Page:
Kensington Palace denies rift between Meghan Markle and Kate Middleton

Allegations of a feud between Meghan Markle and Kate Middleton have been disputed by Kensington Palace.
Allegations of a feud between Meghan Markle and Kate Middleton have been disputed by Kensington Palace.PHOTOS: REUTERS

LONDON - Kensington Palace has broken its silence over media reports of an alleged feud between Meghan Markle and Kate Middleton.

It has issued a statement disputing a story in The Sun newspaper last Saturday about an "explosive" row between the two women in the run-up to Markle's wedding to Prince Harry in May.

Middleton, 36, was said to have been upset over the treatment of her staff by the former Suits actress, 37.

But a spokesman for Kensington Palace said: "This never happened."

Royal family observers said this denial was a rare intervention from the palace which does not usually respond to rumours about the personal lives of royalty.

The spokesman did not address other alleged incidents described in the British media.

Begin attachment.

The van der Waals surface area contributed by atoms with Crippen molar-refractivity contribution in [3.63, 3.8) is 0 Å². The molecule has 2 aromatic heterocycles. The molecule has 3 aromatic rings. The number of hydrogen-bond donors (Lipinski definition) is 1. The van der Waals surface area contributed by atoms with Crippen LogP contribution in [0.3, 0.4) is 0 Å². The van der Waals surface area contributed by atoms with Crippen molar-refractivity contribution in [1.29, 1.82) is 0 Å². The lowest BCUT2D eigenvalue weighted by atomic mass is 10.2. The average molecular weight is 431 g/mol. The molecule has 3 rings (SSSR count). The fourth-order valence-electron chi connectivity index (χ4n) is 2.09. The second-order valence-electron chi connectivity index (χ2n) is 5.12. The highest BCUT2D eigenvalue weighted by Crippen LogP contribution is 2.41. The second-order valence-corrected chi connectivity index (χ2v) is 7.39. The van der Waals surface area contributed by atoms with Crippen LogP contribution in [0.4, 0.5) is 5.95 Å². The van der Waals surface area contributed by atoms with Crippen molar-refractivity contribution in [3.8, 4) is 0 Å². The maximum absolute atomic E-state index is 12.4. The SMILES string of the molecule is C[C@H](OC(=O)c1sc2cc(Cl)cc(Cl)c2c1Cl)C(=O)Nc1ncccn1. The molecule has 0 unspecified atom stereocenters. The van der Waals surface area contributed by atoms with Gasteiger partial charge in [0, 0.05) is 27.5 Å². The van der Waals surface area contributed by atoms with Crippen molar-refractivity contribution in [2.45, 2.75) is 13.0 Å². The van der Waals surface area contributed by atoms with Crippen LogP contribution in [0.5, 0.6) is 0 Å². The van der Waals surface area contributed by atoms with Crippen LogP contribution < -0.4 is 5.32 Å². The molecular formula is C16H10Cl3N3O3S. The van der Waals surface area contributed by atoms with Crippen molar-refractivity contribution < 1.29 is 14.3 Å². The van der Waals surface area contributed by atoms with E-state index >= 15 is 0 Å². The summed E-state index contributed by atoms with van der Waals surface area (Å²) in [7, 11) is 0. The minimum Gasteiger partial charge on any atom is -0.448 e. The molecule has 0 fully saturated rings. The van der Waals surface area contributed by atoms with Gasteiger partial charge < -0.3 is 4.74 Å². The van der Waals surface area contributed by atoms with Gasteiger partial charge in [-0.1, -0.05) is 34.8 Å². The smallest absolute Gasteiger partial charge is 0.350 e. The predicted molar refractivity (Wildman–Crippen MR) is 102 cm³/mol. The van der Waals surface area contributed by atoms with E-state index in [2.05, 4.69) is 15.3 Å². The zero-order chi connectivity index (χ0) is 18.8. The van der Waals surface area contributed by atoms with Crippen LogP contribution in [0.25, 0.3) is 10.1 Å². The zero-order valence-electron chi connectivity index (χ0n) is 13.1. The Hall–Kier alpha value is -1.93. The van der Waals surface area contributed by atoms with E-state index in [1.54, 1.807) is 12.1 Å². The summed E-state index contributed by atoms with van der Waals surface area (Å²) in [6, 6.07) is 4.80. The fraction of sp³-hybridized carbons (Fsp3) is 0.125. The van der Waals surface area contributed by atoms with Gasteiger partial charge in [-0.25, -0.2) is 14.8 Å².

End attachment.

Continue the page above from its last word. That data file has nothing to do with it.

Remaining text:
These included talk that Middleton was left in tears following a dress fitting for her daughter, Princess Charlotte, for Meghan's nuptials.

"Kate had only just given birth to Prince Louis and was feeling quite emotional - though just what upset her is unclear," a source told royals reporter Camilla Tominey of The Telegraph.

Others backed up their speculation of a rift by pointing to news that Prince Harry and Meghan are moving house from Kensington Palace - where Middleton and her husband, Prince William, also live - to Windsor Estate early next year.

 

But if Markle wants advice on how to ride out the media storm, she may want to consider what another person in the public glare - former American First Lady Michelle Obama - has provided.

Speaking to Good Housekeeping magazine, Mrs Obama, who is promoting her memoir Becoming, said she thought Markle was in too much of a hurry to do things her way.

She said: "Like me, Meghan probably never dreamt that she'd have a life like this, and the pressure you feel - from yourself and from others - can sometimes feel like a lot.

"So my biggest pieces of advice would be to take some time and don't be in a hurry to do anything.

"I spent the first few months in the White House mainly worrying about my daughters, making sure they were off to a good start at school and making new friends, before I launched into any more ambitious work."